Moretti S.p.A. was technically an automobile manufacturer. But maybe they could be better described as a boutique automobile manufacturer. It’s unclear if they built more cars of their own design, or modified more cars built by others.
That said, in the beginning, the company offered a couple of homegrown models, each powered by a Moretti-developed inline-four engine. The 71-horsepower, 750cc variant powers this car, which is named for its displacement. The 750 was available in limited numbers in a variety of body styles. This Alger-Le Cap is a two-door fastback.
The auction catalog states this is one of five known surviving examples of 200 built. It’s unclear if that’s of this body style or 750 production in total. Anyway, it’s rare. And the estimate is $73,000-$91,000. Click here for more info and here for more from this sale.
Offered by Worldwide Auctioneers | Houston, Texas | April 25, 2015
Photo – Worldwide Auctioneers
Moretti was an interesting automobile marque. The early years were spent on commercial vehicles, motorcycles, and microcars. It wasn’t until after the WWII that things like this came around. Moretti rebodied a great many Fiat – usually becoming more attractive than the car they were based on. Production numbers were never high, but they were always interesting.
The 1200S Spyder was a prototype built by Moretti. Two were built, one in 1954 and this one in 1955. This car was on the Moretti stand at the 1955 Turin and Geneva Motor Shows. It is powered by a 1.2-liter straight-four making a mighty 85 horsepower.
After the show circuit, the car was sold to the Venezuelan Moretti importer who raced it before selling it to a Ford executive in Venezuela. The new owner took the car to Cuba and attempted to race it but engine issues sidelined him early. He swapped out the engine after the race. When Castro took over, the Moretti and its owner fled the country quickly.
The car was discovered in a barn in 1998, sold to a few new owners and was sent to Italy for restoration. The original engine was sought out, still in Cuba where the owner had left it. It was put back to factory specification and debuted at the 2004 Pebble Beach Concours. It is one of two and could bring between $750,000-$950,000. Click here for more info and here for more from this sale.
Offered by Coys | Nurburgring, Germany | August 10, 2013
Moretti built a number of small sports cars using a 750cc engine. This is one of them – but it seems like everyone I come across has a different body on it. The body here was evidently designed by Giovanni Michelotti. I’m not sure who built it. It kind of resembles a Ferrari 250 Testa Rossa – or at least that’s what I can see inspiring it. “Bialbero” refers to the engine being a “twin cam.”
1953 was Moretti’s first go at racing. Since the 750 was the larger of the two engines they used in their cars, it was a natural fit for the race tracks. This car was owned by the French importer for Moretti who raced it a little bit in Venezuela (where he was from), but he preferred Ferraris and saved them for the big events, like Le Mans.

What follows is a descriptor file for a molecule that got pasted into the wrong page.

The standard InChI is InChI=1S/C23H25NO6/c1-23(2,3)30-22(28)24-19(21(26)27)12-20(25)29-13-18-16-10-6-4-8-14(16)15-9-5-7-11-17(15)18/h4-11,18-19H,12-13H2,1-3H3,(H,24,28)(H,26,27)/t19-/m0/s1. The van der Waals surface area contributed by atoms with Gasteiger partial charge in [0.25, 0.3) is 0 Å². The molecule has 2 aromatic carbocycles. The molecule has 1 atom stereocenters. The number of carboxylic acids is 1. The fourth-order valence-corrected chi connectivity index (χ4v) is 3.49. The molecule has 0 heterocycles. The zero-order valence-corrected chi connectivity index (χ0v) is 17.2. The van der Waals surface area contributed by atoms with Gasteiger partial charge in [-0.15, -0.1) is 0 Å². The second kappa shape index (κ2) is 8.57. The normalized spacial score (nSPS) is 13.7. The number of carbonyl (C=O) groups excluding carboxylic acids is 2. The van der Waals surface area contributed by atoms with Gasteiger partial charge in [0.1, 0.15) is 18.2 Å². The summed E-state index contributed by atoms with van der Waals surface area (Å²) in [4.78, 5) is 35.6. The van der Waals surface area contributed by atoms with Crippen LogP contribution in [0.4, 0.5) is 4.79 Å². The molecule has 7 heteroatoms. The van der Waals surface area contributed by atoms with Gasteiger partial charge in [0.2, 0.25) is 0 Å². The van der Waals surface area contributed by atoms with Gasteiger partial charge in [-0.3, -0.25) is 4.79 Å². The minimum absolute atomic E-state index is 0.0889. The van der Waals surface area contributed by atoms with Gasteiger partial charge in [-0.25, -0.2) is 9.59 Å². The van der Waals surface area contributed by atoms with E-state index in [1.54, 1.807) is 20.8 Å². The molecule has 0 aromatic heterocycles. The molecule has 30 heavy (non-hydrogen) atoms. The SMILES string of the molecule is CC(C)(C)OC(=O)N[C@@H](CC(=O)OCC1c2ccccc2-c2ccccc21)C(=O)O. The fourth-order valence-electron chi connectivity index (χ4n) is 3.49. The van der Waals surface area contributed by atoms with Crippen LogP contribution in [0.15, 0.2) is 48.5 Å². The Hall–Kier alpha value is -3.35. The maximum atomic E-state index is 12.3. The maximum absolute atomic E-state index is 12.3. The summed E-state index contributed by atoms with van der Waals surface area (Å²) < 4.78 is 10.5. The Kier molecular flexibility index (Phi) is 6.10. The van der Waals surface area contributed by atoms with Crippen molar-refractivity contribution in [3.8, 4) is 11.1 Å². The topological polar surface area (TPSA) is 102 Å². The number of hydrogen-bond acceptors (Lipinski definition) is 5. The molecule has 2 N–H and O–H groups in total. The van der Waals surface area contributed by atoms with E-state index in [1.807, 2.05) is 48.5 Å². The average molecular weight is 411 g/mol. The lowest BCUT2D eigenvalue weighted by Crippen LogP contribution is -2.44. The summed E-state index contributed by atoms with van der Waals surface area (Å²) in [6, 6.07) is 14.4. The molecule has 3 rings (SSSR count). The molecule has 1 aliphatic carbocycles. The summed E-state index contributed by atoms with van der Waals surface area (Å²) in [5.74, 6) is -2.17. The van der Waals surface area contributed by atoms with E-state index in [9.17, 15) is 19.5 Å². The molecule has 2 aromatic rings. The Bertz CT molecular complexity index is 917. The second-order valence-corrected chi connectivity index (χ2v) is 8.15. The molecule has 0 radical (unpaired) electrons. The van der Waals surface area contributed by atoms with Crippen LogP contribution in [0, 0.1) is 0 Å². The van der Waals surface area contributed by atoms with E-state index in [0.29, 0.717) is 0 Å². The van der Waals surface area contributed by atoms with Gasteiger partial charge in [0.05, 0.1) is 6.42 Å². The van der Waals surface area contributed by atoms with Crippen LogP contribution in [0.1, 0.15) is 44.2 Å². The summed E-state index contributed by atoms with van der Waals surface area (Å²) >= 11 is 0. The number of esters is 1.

He sold it to one of his countrymen, who raced it until 1960. The car returned to Europe in the 1980s when it was restored and it was restored again a few years ago. Morettis are rare, but this is probably the only one bodied like this (just guessing). It should sell for between $315,000-$370,000. Click here for more info and here for the rest of Coys nice auction lineup.
Offered by RM Auctions | Lake Como, Italy | May 25, 2013
Photo – RM Auctions
Turn-based Moretti built sports cars of their own design in the 1950s before moving on to becoming a specialist at re-bodying Fiats in the 60s, 70s and 80s before calling it quits in 1989.
The 750 was introduced for 1953. Giovanni Moretti wanted to build serious sports cars for competition and the 750cc straight-four in this car was the company’s ticket to its cars winning races in the hands of its customers. The 750 Sport was the base model of the 750 line, the Gran Sport being a lightweight version and they only ended up building a handful of Grand Sports between 1953 and 1954 – less than 25.
The body is by Michelotti. The other thing the Gran Sport (sometimes written as “Grand Sport”) has over its sibling other than lightness, is a little more power – a total of about 65 horsepower. It’ll do about 100 mph too. It’s tiny and it’s quick. And it’s apparently also sporting near-bicycle-like tires.
RM Auctions actually sold this exact car at their Monaco sale back in 2010, where it brought $151,200. The market is stronger now than it was then, so we’ll see what it brings this time around. Click here for more info and here for more from RM at Villa Erba.
Offered by Bonhams | Greenwich, Connecticut | June 3, 2012
Moretti is one of those Italian auto companies with a somewhat hazy history of manufacture (yes, there are others, all to various extents: Abarth, Siata, Cisitalia and various other Etceterini). They began as a motorcycle constructor and then turned to microcars. They are also well known for building specially-bodied Fiats. But they did also build cars of their own – but they were mostly Fiat-based. The line between what is a Moretti and what is a Moretti-bodied Fiat can be a little confusing.
In this case, Moretti took a Fiat 2300 and reworked the straight-six engine to 2.5-liters and 170 horsepower. They also strapped this stunning body, designed in-house, to the chassis. It’s thought that only about 20 of these were built.
The car was recently serviced to the tune of about $18,000. Another interesting tidbit – this car was formerly owned by J. Geils of “Freeze-Frame” fame. The pre-sale estimate is between $65,000-$75,000. For the complete catalog description, click here. For more from Bonhams in Connecticut, click here.